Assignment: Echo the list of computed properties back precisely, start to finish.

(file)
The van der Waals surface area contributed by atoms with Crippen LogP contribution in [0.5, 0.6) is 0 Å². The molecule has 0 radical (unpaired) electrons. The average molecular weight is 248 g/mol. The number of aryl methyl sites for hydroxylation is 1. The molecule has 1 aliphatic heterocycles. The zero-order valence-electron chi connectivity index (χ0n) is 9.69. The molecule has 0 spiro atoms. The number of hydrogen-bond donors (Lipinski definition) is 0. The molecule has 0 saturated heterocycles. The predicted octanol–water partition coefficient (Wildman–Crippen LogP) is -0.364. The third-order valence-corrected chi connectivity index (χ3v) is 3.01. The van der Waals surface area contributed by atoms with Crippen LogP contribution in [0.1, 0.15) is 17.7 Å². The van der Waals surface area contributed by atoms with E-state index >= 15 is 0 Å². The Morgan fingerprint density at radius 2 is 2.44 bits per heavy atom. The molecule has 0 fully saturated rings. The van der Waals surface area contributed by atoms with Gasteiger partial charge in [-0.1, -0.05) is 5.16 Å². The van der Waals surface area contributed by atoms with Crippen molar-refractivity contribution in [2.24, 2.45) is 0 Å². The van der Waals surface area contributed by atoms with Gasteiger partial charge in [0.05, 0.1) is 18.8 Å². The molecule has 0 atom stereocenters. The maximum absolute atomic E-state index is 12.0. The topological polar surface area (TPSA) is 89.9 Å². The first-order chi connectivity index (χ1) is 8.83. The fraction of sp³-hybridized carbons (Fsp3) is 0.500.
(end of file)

The van der Waals surface area contributed by atoms with Crippen LogP contribution in [0.5, 0.6) is 0 Å². The molecule has 0 radical (unpaired) electrons. The average molecular weight is 248 g/mol. The number of aryl methyl sites for hydroxylation is 1. The molecule has 1 aliphatic heterocycles. The zero-order valence-electron chi connectivity index (χ0n) is 9.69. The molecule has 0 spiro atoms. The number of hydrogen-bond donors (Lipinski definition) is 0. The molecule has 0 saturated heterocycles. The predicted octanol–water partition coefficient (Wildman–Crippen LogP) is -0.364. The third-order valence-corrected chi connectivity index (χ3v) is 3.01. The van der Waals surface area contributed by atoms with Crippen LogP contribution in [0.1, 0.15) is 17.7 Å². The van der Waals surface area contributed by atoms with E-state index >= 15 is 0 Å². The Morgan fingerprint density at radius 2 is 2.44 bits per heavy atom. The molecule has 0 fully saturated rings. The van der Waals surface area contributed by atoms with Gasteiger partial charge in [-0.1, -0.05) is 5.16 Å². The van der Waals surface area contributed by atoms with Crippen molar-refractivity contribution in [2.24, 2.45) is 0 Å². The van der Waals surface area contributed by atoms with Gasteiger partial charge in [0.05, 0.1) is 18.8 Å². The molecule has 0 atom stereocenters. The maximum absolute atomic E-state index is 12.0. The topological polar surface area (TPSA) is 89.9 Å². The first-order chi connectivity index (χ1) is 8.83. The fraction of sp³-hybridized carbons (Fsp3) is 0.500.